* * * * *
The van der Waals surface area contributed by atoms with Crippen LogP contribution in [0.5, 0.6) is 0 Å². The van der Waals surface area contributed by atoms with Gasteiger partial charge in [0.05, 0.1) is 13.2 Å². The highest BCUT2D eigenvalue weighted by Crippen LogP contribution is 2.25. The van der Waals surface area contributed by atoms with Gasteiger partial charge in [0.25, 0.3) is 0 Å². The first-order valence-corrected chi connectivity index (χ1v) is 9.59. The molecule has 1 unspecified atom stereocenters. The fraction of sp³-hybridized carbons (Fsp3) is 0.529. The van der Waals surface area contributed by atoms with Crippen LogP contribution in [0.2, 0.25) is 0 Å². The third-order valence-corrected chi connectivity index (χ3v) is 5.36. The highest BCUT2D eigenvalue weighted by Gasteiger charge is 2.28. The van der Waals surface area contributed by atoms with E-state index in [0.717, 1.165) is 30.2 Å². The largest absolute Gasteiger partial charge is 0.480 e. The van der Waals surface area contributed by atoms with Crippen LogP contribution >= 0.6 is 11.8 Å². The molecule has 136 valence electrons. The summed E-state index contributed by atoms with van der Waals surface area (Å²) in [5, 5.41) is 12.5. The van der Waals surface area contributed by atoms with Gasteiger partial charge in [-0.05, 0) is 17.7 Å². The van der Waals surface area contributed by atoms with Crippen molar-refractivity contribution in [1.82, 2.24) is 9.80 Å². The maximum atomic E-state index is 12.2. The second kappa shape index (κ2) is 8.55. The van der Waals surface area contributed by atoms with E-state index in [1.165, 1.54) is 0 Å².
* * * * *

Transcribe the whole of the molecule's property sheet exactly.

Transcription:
The van der Waals surface area contributed by atoms with Crippen LogP contribution in [0.5, 0.6) is 0 Å². The van der Waals surface area contributed by atoms with Gasteiger partial charge in [0.05, 0.1) is 13.2 Å². The highest BCUT2D eigenvalue weighted by Crippen LogP contribution is 2.25. The van der Waals surface area contributed by atoms with Gasteiger partial charge in [0.25, 0.3) is 0 Å². The first-order valence-corrected chi connectivity index (χ1v) is 9.59. The molecule has 1 unspecified atom stereocenters. The fraction of sp³-hybridized carbons (Fsp3) is 0.529. The van der Waals surface area contributed by atoms with Crippen LogP contribution in [0.2, 0.25) is 0 Å². The third-order valence-corrected chi connectivity index (χ3v) is 5.36. The highest BCUT2D eigenvalue weighted by Gasteiger charge is 2.28. The van der Waals surface area contributed by atoms with E-state index in [0.717, 1.165) is 30.2 Å². The largest absolute Gasteiger partial charge is 0.480 e. The van der Waals surface area contributed by atoms with Crippen LogP contribution >= 0.6 is 11.8 Å². The molecule has 136 valence electrons. The summed E-state index contributed by atoms with van der Waals surface area (Å²) in [5, 5.41) is 12.5. The van der Waals surface area contributed by atoms with Gasteiger partial charge in [-0.05, 0) is 17.7 Å². The van der Waals surface area contributed by atoms with Crippen molar-refractivity contribution in [1.82, 2.24) is 9.80 Å². The maximum atomic E-state index is 12.2. The second kappa shape index (κ2) is 8.55. The van der Waals surface area contributed by atoms with E-state index in [1.165, 1.54) is 0 Å².